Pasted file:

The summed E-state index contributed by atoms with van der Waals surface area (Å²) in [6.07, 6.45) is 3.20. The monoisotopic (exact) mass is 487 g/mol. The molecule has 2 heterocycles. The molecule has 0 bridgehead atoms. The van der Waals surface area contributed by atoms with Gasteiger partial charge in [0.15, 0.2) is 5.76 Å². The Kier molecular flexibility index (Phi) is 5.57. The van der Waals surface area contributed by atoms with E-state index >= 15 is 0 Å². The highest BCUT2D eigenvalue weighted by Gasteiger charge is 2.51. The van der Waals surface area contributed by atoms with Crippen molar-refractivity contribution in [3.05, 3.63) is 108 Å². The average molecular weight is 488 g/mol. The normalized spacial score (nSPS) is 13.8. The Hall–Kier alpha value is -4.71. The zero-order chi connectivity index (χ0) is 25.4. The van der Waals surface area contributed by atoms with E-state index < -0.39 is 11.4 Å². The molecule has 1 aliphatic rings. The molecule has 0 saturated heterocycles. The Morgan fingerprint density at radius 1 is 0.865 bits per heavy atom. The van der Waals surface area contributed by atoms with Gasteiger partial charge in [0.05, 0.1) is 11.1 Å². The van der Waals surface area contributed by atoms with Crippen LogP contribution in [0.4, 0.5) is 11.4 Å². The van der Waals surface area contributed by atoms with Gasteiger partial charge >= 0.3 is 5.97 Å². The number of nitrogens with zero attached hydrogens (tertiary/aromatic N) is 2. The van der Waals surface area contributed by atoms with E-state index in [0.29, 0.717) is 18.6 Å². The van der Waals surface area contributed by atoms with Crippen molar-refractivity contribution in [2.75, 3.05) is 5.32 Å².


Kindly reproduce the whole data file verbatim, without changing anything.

The summed E-state index contributed by atoms with van der Waals surface area (Å²) in [6.07, 6.45) is 3.20. The monoisotopic (exact) mass is 487 g/mol. The molecule has 2 heterocycles. The molecule has 0 bridgehead atoms. The van der Waals surface area contributed by atoms with Gasteiger partial charge in [0.15, 0.2) is 5.76 Å². The Kier molecular flexibility index (Phi) is 5.57. The van der Waals surface area contributed by atoms with E-state index >= 15 is 0 Å². The highest BCUT2D eigenvalue weighted by Gasteiger charge is 2.51. The van der Waals surface area contributed by atoms with Crippen molar-refractivity contribution in [3.05, 3.63) is 108 Å². The average molecular weight is 488 g/mol. The normalized spacial score (nSPS) is 13.8. The Hall–Kier alpha value is -4.71. The zero-order chi connectivity index (χ0) is 25.4. The van der Waals surface area contributed by atoms with E-state index < -0.39 is 11.4 Å². The molecule has 1 aliphatic rings. The molecule has 0 saturated heterocycles. The Morgan fingerprint density at radius 1 is 0.865 bits per heavy atom. The van der Waals surface area contributed by atoms with Gasteiger partial charge in [0.05, 0.1) is 11.1 Å². The van der Waals surface area contributed by atoms with Crippen LogP contribution in [0.4, 0.5) is 11.4 Å². The van der Waals surface area contributed by atoms with Gasteiger partial charge >= 0.3 is 5.97 Å². The number of nitrogens with zero attached hydrogens (tertiary/aromatic N) is 2. The van der Waals surface area contributed by atoms with E-state index in [0.29, 0.717) is 18.6 Å². The van der Waals surface area contributed by atoms with Crippen molar-refractivity contribution in [2.75, 3.05) is 5.32 Å².